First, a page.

Ecuador Carnival tours visit Carnivals at Ambato & Guaranda

Carnival tour options

Carnival festivities are one of the many manifestations of syncretism involved in Ecuadorian traditions and celebrations. According to the Catholic calendar, the festivities precede the period of Lent. Many popular festivals are held throughout the country. It is a time of masks, jokes, water, music and dances. Carnival is also classified among the festivities of the spring equinox, which is closely related to the indigenous cosmology before Catholicism in America.

For travellers interested in visiting a Carnival festival during their trip we present a few options in the Andes.

Facts about Carnival in Ecuador

  • Carnival is celebrated throughout the country in different ways. Many popular festivities are held, where the locals wear disguises with colorful masks, and dance to the rhythm of lively music. In Ambato (province of Tungurahua) and Guaranda (province of Bolivar), colorful, folkloric parades take place. They are definitely worth visiting.
  • All around the country, "diablillos" (little devils) play with water. It is a somewhat crazy game, like snow fights, which is long awaited, especially by children and teenagers, and feared by some adults. Throwing water balloons, sometimes even eggs and flour both to friends and strangers passing by the street can be a lot of fun but can also be annoying. Although the government as well as school authorities have forbidden this game, it is still widely practiced throughout the country.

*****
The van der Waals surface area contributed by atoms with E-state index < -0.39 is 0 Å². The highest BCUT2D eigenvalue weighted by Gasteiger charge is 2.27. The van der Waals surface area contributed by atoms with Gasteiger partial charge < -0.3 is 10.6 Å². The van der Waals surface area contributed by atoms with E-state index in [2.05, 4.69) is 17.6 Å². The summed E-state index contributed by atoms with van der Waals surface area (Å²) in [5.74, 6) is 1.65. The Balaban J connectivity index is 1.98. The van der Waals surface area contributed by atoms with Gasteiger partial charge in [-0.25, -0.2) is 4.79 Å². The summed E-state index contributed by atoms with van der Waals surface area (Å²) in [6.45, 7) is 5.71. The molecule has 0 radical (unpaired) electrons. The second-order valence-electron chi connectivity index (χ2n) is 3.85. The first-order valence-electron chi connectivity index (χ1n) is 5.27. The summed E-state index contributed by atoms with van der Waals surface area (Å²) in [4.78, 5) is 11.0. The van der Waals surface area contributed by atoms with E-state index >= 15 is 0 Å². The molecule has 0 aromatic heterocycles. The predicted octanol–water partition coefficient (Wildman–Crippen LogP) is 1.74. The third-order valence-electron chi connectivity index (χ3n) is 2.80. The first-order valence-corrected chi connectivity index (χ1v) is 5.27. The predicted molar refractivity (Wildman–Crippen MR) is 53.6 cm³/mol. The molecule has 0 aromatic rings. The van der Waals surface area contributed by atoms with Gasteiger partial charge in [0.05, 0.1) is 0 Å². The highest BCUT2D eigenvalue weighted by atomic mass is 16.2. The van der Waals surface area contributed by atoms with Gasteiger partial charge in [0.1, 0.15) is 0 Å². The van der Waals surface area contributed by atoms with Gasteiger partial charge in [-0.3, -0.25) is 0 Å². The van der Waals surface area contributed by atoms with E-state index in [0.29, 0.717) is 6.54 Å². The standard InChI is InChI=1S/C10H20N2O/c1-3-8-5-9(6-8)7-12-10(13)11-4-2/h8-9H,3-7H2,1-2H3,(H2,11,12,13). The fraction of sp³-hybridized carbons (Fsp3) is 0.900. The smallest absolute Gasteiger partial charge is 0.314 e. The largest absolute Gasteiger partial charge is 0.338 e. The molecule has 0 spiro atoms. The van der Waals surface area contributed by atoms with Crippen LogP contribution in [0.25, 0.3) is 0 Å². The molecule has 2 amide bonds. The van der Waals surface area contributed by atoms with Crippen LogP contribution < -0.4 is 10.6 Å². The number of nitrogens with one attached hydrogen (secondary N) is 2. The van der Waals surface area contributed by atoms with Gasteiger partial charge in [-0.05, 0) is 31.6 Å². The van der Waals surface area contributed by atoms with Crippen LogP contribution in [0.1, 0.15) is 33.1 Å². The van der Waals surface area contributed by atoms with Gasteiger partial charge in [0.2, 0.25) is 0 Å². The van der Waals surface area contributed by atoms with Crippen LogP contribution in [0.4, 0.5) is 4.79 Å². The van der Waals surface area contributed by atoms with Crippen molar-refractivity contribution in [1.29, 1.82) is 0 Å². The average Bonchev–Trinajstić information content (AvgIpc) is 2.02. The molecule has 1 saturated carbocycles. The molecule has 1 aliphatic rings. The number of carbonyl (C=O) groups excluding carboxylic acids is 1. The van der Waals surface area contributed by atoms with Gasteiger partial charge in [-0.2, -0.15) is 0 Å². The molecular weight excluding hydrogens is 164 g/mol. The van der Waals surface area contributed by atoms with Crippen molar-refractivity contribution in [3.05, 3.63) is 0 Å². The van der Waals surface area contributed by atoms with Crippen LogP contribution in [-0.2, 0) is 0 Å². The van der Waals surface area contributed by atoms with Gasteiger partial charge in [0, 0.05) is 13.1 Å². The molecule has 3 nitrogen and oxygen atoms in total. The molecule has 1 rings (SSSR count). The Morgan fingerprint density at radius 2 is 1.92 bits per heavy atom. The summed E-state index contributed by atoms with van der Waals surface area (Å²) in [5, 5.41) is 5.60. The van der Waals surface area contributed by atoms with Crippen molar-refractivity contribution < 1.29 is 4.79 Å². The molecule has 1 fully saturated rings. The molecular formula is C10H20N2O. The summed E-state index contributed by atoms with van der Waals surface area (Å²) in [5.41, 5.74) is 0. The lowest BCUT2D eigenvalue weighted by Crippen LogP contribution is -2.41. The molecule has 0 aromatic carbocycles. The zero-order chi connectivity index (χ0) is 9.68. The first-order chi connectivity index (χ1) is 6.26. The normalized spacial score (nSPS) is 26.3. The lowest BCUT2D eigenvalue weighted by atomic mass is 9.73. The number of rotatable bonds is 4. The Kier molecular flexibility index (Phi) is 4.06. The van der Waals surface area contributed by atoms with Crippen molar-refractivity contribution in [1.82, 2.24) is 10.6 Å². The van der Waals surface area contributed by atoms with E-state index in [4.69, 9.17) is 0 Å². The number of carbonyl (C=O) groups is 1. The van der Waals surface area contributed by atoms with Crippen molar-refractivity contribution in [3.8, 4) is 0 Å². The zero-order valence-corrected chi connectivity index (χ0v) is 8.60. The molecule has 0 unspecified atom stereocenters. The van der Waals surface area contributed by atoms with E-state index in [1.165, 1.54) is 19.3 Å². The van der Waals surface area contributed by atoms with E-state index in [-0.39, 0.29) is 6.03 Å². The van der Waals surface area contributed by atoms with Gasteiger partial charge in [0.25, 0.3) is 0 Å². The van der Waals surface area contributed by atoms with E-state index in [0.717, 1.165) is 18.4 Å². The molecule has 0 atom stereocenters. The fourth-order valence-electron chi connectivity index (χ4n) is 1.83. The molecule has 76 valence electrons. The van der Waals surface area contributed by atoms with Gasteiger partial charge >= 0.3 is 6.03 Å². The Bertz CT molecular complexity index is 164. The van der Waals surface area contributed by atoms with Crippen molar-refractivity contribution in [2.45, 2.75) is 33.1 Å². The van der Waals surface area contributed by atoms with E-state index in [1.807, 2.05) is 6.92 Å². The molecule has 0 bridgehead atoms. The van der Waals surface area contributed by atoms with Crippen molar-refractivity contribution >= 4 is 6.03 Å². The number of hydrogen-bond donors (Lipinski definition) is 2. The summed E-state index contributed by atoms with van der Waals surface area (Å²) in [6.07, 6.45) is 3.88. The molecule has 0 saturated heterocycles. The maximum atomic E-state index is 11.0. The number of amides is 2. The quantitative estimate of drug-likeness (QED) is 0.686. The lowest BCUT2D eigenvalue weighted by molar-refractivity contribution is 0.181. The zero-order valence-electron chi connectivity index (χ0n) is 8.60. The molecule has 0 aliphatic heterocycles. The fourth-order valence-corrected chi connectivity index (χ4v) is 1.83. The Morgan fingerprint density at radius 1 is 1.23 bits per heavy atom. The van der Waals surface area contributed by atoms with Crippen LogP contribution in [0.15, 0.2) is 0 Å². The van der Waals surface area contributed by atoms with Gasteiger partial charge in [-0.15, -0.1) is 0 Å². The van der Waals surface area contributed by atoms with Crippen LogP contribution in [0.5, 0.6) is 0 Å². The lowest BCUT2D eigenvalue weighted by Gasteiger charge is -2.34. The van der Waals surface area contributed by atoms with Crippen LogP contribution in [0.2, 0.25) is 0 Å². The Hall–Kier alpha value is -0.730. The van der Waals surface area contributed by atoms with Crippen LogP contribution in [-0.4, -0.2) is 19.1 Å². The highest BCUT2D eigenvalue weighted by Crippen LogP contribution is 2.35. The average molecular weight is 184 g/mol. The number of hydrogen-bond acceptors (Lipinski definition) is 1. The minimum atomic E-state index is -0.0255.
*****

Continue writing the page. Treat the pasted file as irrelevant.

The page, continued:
Main Carnival festivities

Ambato Carnival

The famous Festival of Fruits and Flowers (Fiesta de las Flores y de las Frutas) in Ambato, is held annually in the last two weeks of February during Carnival. This is one of the most attractive holidays of the region with colorful parades, festivities and Bullfights for up to four days.

Guaranda Carnival

Carnival time is teeming with visitors from the whole province as well as neighboring ones also and has a dazzling combination of parades, dancers, strolling poets and masked partiers who roam the streets at random. A group of local musicians also meanders in and out of various houses through the day often receiving alcoholic beverages or the locals drink called Pajaro Azul (Blue Bird) which is a twist on the national drink aguardiente and mixed with local herbs.

The carnival is actually opened by a large landowner who is warmly referred to as Taita Carnaval (Father Carnival) who finances the party himself and officially opens the festival upon entering the town.